Sen2cor multiprocessing deadlock

Hello guys,

I am running sen2cor with the config set to use 8 processes. The setup is that i have a bash script that loops through all sentinel 2 scenes that i have, and for each scene the script starts an instance of sen2cor to process the scene:

for scene in ls -1 /data/sentinel/2/unzipped_scenes/*L2A_*; do echo “Doing scene:$scene”; L2A_Process $scene; done

After going through a number of scenes, an instance of L2A_Process hangs for many hours. The first time this happened i just restarted the above loop but when it happened again this time i decided to investigate what the problem could be.

Using the python debugger and stepping through the L2A_Process lines of code as follows:

python -m pdb L2A_Process

I was able to learn that L2A_Process uses the python multiprocessing module called “multiprocessing”

I used the debugger because apart from sen2cor running for much longer than usual for a scene, i also noticed there were two L2A_Processing running but each with 0 CPU usage- this i observed by running top.
I then used strace as follows:

strace -p 1234

That produced output similar to
select(5678,…) = 0 (Timeout)

What i was able to make of this strace output is that the L2A_Process with PID 1234 was waiting a second for a process called 5678

So i did another strace on the second L2A_Process possessing PID 5678 and got:


It turns out wait4, select and futex are Linux system calls.

These system calls are called by the python multiprocessing module, and this module spawned processes of which the last kept waiting in a futex for some event that never happens, meanwhile the spawning process is doing busy waiting so that it can do a join on this last process.

Because i have quite a lot of sentinel2 scenes to go through, i suspect the sen2cor fell into this known python issue with this multiprocessing module:

The issue was probably caused by the system buffer filling up, as an inspecting in the and filess shows that although does queue.pu(), does not always do a queue.get() at the end of some processes that spawned first in the case where a scene has more granules than there are processes. This causes the system buffer to slowly fill up since there are more put() calls than get() calls. When buffer is full, the completion of a spawned processes cant be detected and so the spawned and spawning processes keep waiting for each other indefinitely, resulting in a deadlock.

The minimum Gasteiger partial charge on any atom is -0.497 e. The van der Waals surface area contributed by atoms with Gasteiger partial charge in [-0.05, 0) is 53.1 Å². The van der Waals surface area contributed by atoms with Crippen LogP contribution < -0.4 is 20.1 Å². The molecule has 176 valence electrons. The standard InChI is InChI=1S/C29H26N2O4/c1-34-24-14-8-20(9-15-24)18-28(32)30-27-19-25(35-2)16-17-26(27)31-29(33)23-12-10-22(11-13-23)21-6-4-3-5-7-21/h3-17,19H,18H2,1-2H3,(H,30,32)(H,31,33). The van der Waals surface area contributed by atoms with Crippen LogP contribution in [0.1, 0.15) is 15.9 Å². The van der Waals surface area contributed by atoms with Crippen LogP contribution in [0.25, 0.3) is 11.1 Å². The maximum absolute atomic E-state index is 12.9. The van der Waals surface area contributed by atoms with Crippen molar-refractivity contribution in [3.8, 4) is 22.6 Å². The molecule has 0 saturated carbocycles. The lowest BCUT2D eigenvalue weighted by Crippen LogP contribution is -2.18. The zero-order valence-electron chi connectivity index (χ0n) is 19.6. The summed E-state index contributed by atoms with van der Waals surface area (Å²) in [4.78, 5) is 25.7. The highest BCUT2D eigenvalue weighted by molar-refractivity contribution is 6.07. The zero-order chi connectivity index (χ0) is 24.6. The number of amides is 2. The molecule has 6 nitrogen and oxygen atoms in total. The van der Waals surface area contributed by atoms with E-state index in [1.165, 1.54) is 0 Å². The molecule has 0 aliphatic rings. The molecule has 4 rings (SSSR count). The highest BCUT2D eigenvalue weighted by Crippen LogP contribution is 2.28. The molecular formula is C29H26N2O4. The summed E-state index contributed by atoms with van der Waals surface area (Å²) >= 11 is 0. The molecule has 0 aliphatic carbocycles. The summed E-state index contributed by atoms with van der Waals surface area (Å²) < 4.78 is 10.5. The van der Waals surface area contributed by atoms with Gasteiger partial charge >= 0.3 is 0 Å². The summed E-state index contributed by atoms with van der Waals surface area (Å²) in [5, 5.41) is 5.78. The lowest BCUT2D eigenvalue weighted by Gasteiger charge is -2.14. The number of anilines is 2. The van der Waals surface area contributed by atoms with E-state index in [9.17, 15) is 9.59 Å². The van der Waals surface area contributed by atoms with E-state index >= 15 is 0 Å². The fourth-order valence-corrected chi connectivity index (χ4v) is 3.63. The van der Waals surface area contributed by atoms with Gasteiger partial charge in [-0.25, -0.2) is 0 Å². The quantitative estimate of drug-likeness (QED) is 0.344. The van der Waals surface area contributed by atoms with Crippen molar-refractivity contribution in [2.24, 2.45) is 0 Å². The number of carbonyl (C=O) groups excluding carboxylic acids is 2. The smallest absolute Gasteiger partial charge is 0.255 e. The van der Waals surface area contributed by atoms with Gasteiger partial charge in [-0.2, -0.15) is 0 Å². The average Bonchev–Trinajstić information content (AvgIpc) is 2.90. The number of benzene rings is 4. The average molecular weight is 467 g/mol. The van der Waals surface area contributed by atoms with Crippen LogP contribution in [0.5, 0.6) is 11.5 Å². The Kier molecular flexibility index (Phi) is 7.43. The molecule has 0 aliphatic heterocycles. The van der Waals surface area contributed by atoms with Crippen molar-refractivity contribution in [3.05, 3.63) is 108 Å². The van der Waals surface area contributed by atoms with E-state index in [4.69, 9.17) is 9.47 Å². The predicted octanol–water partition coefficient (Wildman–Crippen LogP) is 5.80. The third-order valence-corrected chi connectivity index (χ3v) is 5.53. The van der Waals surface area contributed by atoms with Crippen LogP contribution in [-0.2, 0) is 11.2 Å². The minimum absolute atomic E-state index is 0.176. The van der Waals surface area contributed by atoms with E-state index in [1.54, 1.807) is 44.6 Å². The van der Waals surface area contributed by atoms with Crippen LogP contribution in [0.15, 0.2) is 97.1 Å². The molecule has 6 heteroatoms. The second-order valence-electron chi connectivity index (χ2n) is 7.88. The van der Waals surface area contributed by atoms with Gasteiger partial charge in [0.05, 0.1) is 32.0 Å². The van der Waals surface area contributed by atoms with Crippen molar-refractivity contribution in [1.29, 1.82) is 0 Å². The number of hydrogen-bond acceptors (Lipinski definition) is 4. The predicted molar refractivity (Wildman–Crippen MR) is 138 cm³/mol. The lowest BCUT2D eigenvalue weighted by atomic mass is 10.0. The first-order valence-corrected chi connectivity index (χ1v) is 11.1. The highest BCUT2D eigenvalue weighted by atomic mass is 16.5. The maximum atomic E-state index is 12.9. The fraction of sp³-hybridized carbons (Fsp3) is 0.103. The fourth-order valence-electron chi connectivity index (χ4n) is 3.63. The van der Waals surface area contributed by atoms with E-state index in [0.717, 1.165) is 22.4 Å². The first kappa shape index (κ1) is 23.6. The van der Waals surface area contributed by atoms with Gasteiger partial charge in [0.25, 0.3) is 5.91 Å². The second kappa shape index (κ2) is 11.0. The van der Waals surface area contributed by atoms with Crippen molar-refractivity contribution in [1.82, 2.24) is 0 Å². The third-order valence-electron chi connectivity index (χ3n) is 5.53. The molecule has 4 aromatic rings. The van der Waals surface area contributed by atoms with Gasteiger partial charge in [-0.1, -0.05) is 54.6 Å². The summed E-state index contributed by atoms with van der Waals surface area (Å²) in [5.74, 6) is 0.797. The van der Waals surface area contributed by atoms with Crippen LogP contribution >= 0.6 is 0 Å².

As a temporary solution, i have decided to add a line in the to always do queue.get() operation at the end of every spawned process in order to clear the host system buffer.

I am not sure what other consequences the filling of the buffer might have. But there is also the issue of sen2cor jumping from some intermediate progress percentage, usually about 60%, straight to 100% completion. It could be that the buffer is causing corrupt communication between the spawned and spawning process, and so the incorrect progress is reported, but of this i am not sure as all my investigations were only rudimentary.


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Hi Prince, I am running into this same issue. Thank you for doing the troubleshooting on it! Can you help me out with exactly what code change youe made to Thank you.

Hi Nic,

To apply patch, locate the file called . If you did a standard sen2cor installation, it has a path like


Go to line 63 in the file; its the beginning of a loop and it reads as follows :

           for t in procs:

Add the following line as the first statement to be executed in the loop body :


This will help to clear the message queue which never gets cleared.
You might want to put print statements around this line so that you know when it executes and when it has finished. If the sen2cor hangs again or has any other problem, you would be able to tell whether its due to this line or not. So instead of just adding the above line, you could instead add three lines:

           print "************Executing user modification******************"
           print "************Done Executing user modification************"

This will help to flag whether any subsequent sen2cor problems are related to your change.

The Python documentation at shows that the only problem this line could cause is that this line hangs(in which case only the first print will be output ). But this shouldn’t happen because each process always performs at least one put() operation when it terminates. See line 234 in (this is the file that actually contains the run() method executed by every spawned process ). The puts()s are never met with corresponding gets()s, which is what causes the original deadlock problem when the message queue runs full.

I was hoping that the release of the new sen2cor would have fixed this problem, but unfortunately a diff shows there is absolutely no change in this file between the this newest(2.3.0) and the previous(2.2.1) sen2cor version. So i’ve also had to re-apply the patch in the new sen2cor.

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